It’s time for the competition to start. About this time of year, every group on campus starts battling to out-raise and out-serve the chapter next door. This competition might help us do more, but is it helping us do better?
Learning from mistakes doesn't work the way most people think.
If you do something wrong, it's wrong. When you recognize and acknowledge that it was wrong, it becomes a mistake. Repeat a thousand times, and the only thing you "learned" is one thousand mistakes not to make.
I have a degree. Does that make me smart? Intelligent? Competent? I have parents and mentors. Does that make me a better person?
Is ritual it just a formal, routine observance? Or does it have the power to create change? In some traditions, ritualistic ceremonies are believed to bring about a physical change in the natural world: dances bring rain, a community feast secures the next harvest, prayers bring safety, and various superstitions bring about good luck.
I have a co-worker who can be difficult to work with. He’s not difficult in a bad way, but difficult in a way that makes you work harder to be better. He is very detail-oriented and wants to be overprepared for any scenario. Last week before a product presentation, we were reviewing all the equipment and information to make sure we had anything that our new clients might need. I hurriedly tried to reassure him that everything would be ok, but he insisted we double-check every last detail.
I met Karen in first grade, and she quickly became my best friend. I remember being so excited every time we got the chance to play together, and I remember how much I hated it when one of us had to go home. I wanted Karen to be a part of everything I did: swimming, dancing, playing tag and hide-and-go-seek. At times when we weren’t allowed to play together, it though the world was about to end. It seemed as if I would we never be able to play Barbies again! When I went off to college and joined a sorority, I felt the same way about my new sisters. New member education was new, exciting, and always fun! I attended every single activity and wanted to be on every possible committee. I signed up for everything, and if I was unable to attend, it felt as if my world had ended. Just like my friendship with Karen, I was thrilled about becoming involved with a group of sisters that would be a major part of my life forever.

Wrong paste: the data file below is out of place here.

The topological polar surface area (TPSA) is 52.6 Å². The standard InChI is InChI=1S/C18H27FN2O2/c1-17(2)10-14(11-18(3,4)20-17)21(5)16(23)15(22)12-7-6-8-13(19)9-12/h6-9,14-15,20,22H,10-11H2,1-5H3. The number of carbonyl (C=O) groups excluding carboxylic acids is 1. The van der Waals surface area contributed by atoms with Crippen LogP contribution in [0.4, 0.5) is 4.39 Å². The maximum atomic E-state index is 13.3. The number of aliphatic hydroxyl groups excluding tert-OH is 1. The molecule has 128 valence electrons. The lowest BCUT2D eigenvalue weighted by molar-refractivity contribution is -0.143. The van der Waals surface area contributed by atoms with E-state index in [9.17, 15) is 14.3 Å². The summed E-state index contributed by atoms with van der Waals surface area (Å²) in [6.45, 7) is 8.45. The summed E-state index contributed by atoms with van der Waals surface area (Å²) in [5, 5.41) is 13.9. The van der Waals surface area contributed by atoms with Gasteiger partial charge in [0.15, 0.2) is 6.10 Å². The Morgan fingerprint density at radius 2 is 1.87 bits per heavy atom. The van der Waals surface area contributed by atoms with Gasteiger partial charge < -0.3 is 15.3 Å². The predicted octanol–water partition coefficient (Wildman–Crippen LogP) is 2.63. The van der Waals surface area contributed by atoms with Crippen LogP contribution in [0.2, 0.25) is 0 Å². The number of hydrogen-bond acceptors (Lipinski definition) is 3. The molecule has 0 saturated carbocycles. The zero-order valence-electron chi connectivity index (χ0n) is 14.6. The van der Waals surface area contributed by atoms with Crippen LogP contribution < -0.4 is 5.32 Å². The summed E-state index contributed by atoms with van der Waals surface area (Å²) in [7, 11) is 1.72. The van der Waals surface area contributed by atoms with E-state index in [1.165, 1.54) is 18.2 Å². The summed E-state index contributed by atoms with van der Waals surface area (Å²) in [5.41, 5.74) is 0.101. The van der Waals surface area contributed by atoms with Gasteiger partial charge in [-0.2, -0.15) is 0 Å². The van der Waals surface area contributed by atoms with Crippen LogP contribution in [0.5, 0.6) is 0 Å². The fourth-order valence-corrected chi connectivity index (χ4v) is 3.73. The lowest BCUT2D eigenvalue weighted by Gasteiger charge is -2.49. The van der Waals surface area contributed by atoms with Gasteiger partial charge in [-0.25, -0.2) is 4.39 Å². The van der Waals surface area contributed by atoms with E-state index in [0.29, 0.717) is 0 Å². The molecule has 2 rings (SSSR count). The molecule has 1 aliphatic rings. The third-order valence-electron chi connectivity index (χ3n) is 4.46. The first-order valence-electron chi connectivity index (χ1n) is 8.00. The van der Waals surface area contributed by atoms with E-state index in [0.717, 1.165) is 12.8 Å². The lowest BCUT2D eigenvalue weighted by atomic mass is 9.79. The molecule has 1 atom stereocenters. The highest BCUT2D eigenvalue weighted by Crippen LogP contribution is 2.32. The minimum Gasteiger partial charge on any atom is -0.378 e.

I read Awesomely Simple by John Spence today. It is an excellent book that contains some of the best lessons that I learned in his "Strategies for Success" workshop, along with a few additional insights that he has discovered over the years. One quote in the chapter about developing a "Vivid Vision" particularly struck me: "If the vision is written down in a hundred places, painted on banners, and carved in a giant rock in front of the building but is not a living part of the culture, then it is the same as not having one."